More Than Conquerors
by Jane Anne Wilson, Guest Writer
No, in all these things we are more than conquerors through Him who loved us. For I am sure that neither death nor life, nor angels nor rulers, nor things present nor things to come, nor powers, nor height nor depth, nor anything else in all creation, will be able to separate us from the love of God in Christ Jesus our Lord.
Romans 8:37-39 ESV
Remember Eve, whose name means life-giver? She seemed to take credit for creating life when she gave birth to her first son. Well, actually, she implies that God and she partnered in this amazing event. Then life happened. Her oldest son kills his brother. While few words describe this horrific series of events, we can imagine the devastating emotions Eve experienced. When she gives birth to Seth, she gives credit to God alone for the creation of this child. Life circumstances transformed Eve from a woman relying on herself to a woman who recognizes that God is the Source of all of life.
When troubles take us beyond our ability to see clearly or act rationally, like Eve’s family, we are often more open to be shown more of who God is. Our faith is increased and our life-giving capacity grows, because we know God better. The heart of a life-giver knows God.
In 2 Corinthians, Paul tells us about his dire circumstances and then concludes that those troubles were intended to “make us rely not on ourselves but on God who raises the dead” (2 Corinthians 1:9). We have every reason to lack confidence in self, but as we come to know God, we have every reason to have complete and compelling confidence in His power because Jesus rose from the dead. A fundamental difference between the heart of a life-taker and the heart of life-giver is the object of our confidence.
Often my default choice is to have confidence in myself. Is there a problem? I come up with a strategy to fix it without taking a step back and asking the Lord to guide my actions and words. My own needs and expectations influence my interactions. Sometimes there is a good outcome, but maybe I missed a better outcome that could have had an eternal impact. I am learning that I can’t function as a life-giver on my own. God’s purposes are bigger and His plans eternal. I often shortchange the power the Lord has to shape my thinking because I forget that resurrection power comes from my union with Christ.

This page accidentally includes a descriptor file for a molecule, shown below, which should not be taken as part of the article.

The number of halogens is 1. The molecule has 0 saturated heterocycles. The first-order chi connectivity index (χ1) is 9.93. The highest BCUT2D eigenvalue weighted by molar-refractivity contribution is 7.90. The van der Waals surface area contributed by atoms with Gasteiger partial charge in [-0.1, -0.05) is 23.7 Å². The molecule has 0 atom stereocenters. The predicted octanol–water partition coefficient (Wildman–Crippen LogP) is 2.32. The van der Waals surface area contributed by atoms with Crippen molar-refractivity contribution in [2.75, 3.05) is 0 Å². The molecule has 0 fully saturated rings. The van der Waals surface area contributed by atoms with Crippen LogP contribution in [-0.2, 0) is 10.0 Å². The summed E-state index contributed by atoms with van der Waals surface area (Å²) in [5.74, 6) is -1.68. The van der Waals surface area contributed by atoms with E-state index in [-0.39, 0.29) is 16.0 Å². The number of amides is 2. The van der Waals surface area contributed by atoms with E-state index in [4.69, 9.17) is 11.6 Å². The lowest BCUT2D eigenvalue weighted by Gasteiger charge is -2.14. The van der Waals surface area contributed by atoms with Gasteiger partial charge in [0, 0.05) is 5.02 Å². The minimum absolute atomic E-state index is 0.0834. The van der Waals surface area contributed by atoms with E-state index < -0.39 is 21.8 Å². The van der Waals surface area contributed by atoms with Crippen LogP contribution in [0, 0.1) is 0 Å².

Thankfully, my union with Christ is sealed by His blood. No matter how messy my efforts, He will not let me go. The more I understand and experience His love, the more I long to know Him better. Difficult circumstances drive me to His Word where I find hope and wisdom. I wish I never forgot this great truth. Apparently, Paul himself sometimes struggled to remember not to rely on himself. I imagine Paul talking to himself in the middle of this deadly crisis saying, “Remember God’s promise. He will not leave me. He promised. He is here now.”
A life-giver learns, sometimes through painful days in the lives of others, that she desperately needs the Lord to guide each step in her desire to offer help and hope.
Dear Jesus, like Paul, we need You. Life happens and we recognize that we cannot offer help and hope, when circumstances seem hopeless, unless we run to You and Your Word for wisdom. Thank you for the promise of Your presence and wisdom.
STORE UP MORE TREASURES
At some point in our lives, we or someone we know will go through great suffering. I encourage you to go to the MARKINC website and listen to Matt Maher’s audio resource so that you can store up treasures of encouragement for the next rainy day in your life or someone else's. Here is a summary and teaser of this resource:
From pro soccer player to ex-convict, Matt Maher’s story is a call to young people to think carefully before making impulsive decisions because the consequences could be deadly. Matthew Maher was born and raised in a strong Christian family, and for most of his life, he was a good reflection of that upbringing. He was extremely successful in academia and sports, attended Temple University on a scholarship and was contracted to play professional soccer. Then one night, he made one choice that changed everything. On March 7th, 2009 he made the decision to drink and drive – causing a fatal accident. Charged with aggravated manslaughter and sentenced to 5 ½ years in prison, Matthew faced choices he never imagined possible.
Jane Anne Wilson, wife to David and mother of four adult children, earned her nursing degree from University of Delaware and worked in pediatrics. Jane Anne experienced and grew in her love for Jesus in her childhood home and learned servanthood and leadership in many ministries in her local church. Jane Anne presently serves on the women’s ministry leadership team at her local church, and is the Northeast Regional Advisor for her denomination's national women's ministry team. Cuddling her two grandbabies, long walks with her husband, and family reunions are her favorite blessings.
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Contact Sharon with comments or questions at firstname.lastname@example.org.